The Lab



We actively encourage engagement with the Integrative Anthropological Sciences unit, whose facilities include the Human Biodemography Laboratory and the Human Ecological Immunology Laboratory, directed by Dr. Michael Gurven and Prof. Aaron Blackwell. 

Bone Chemistry Prep Station

The BABLab has the facilities and attendant instrumentation to prepare bone and tooth samples for subsequent isotopic analysis at UCSB (Weldeab Stable Isotope LabLASS in Earth Science).  Human and faunal bone and dental samples derive from archaeological and contemporary contexts. We primarily extract dental apatite for carbon and oxygen isotope analysis, and bone collagen for sulfer, carbon and nitrogen isotope analysis. This approach is used to reconstruct ancient or unknown diets. It can also inform on weaning practices, trends in mobility, and paleoclimate modeling.  

isotope prephood room


Componential and Elemental Analysis


For geochemical and compositional analysis, the Lab uses a new Bruker Tracer III-SD portable XRF. This instrument allows us to conduct non-destructive surface analysis of ancient materials. While traditionally this approach has been used to assess obsidian, metals, and ceramics, group members are currently investigating is applicability for ancient human hard and soft tissue. The Lab has the capacity to assay materials on a fee-per-sample basis. Contact us to inquire.


UC Santa Barbara features dozens of facilities and hundreds of pieces of specialized instrumentation for aspiring investigators

bruker tracer III



The Lab is outfitted with an Olympus stereo boom microscope and a high-magnification Olympus polarizing binocular with gooseneck light sources, suitable for skeletal and histological studies. There are also several 'student' microscopes that are used for teaching  and field research. The Integrative Subsistence Lab, directed by Prof. Amber Vanderwarker, has the requisite infrastructure in place for those interested in using high-powered microscopy, micro- and macro-botanical techniques, and zooarchaeological analyses to enhance their bioarchaeological research. Finally,we have the requisite materials to create high quality, small plaster and resin casts (i.e., teeth, cut-marks, etc.) for research and teaching. These casts would be suitable for confocal microscopy.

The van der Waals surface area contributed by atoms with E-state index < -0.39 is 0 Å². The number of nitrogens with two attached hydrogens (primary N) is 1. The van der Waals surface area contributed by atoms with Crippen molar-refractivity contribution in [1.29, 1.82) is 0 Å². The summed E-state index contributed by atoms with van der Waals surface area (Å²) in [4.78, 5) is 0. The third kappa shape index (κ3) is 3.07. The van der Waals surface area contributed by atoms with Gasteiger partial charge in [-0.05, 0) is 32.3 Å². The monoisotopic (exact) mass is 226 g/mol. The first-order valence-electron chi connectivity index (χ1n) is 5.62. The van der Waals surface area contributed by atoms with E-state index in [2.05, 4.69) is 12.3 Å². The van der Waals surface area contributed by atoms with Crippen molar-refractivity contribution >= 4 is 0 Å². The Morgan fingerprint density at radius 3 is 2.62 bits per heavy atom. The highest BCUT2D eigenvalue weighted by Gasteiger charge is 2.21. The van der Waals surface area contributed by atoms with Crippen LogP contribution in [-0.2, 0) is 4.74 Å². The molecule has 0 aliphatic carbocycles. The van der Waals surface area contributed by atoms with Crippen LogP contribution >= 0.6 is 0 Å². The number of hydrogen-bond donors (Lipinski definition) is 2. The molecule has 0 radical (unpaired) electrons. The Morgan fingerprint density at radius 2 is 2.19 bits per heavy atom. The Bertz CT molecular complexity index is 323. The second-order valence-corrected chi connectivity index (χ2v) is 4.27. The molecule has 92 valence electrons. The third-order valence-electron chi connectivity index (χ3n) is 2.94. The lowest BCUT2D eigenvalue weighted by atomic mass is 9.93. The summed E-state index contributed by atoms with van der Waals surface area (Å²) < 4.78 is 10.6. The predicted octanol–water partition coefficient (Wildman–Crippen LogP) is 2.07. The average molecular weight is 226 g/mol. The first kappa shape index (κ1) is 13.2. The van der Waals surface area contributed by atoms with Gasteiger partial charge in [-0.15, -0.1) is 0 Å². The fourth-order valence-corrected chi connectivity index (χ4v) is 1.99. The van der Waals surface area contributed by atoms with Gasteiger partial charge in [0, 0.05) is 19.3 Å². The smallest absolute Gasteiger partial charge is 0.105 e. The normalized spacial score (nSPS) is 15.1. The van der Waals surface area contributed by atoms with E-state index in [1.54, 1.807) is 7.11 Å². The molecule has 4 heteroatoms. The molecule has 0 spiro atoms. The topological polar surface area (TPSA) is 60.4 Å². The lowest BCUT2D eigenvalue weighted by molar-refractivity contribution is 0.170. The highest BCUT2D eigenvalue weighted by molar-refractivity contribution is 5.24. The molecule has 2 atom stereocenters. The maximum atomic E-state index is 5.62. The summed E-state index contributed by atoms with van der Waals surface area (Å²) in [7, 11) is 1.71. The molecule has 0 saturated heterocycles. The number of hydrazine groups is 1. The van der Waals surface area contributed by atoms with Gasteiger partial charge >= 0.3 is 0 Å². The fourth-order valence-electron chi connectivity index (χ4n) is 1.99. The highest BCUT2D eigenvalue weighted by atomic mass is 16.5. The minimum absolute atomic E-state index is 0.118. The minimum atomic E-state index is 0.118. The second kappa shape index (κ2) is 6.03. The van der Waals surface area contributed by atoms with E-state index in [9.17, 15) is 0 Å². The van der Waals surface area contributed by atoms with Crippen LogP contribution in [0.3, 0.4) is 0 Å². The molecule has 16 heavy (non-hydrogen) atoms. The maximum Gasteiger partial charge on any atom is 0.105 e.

Spatial and Morphometric Research

The Lab has the hardware and software needed to conduct morphometric analysis of bones and other materials. There are currently three NextEngine Scanners, and one Digital Microscribe available for use. Scholars can also access total stations and handheld GPS units for fieldwork. Students employing geo-spatial analysis as part of their bioarchaeological scholarship would benefit from collaborations with The Social Archaeology Research Group, directed by Prof. Greg Wilson.

next engineDr. Wilson directs a gradiometer survey

Osteology Teaching Lab

The Osteology Teaching Lab, which occupies part of HSSB 1021, houses medical human bones, anthropoid and other animal skeletons, and a robust collection of hominid and primate casts.  Equipment includes osteometric boards, a mandibulometer, sliding and spreading calipers, light boxes for viewing radiographs, non-metric dental casts, the Suchey-Brooks pubic symphysis casts, and a variety of high-quality resin replicas of bones exhibiting pathological lesions, traumatic fractures, and cultural modifications.

bone lab



Andahuaylas Field Research Station

In partnership with the Andahuaylas Bioarchaeology Project, and the Institute for Field Research, we maintain a large, fully furnished field research station in Peru open to visiting scholars year-round. The Field Station has ample lab space outfitted for sophisticated skeletal data collection as well as more specialized analyses. There is a comprehensive reference library and professional photography equipment and lighting. In addition, there are several deep sinks for washing artifacts and extensive collections storage space.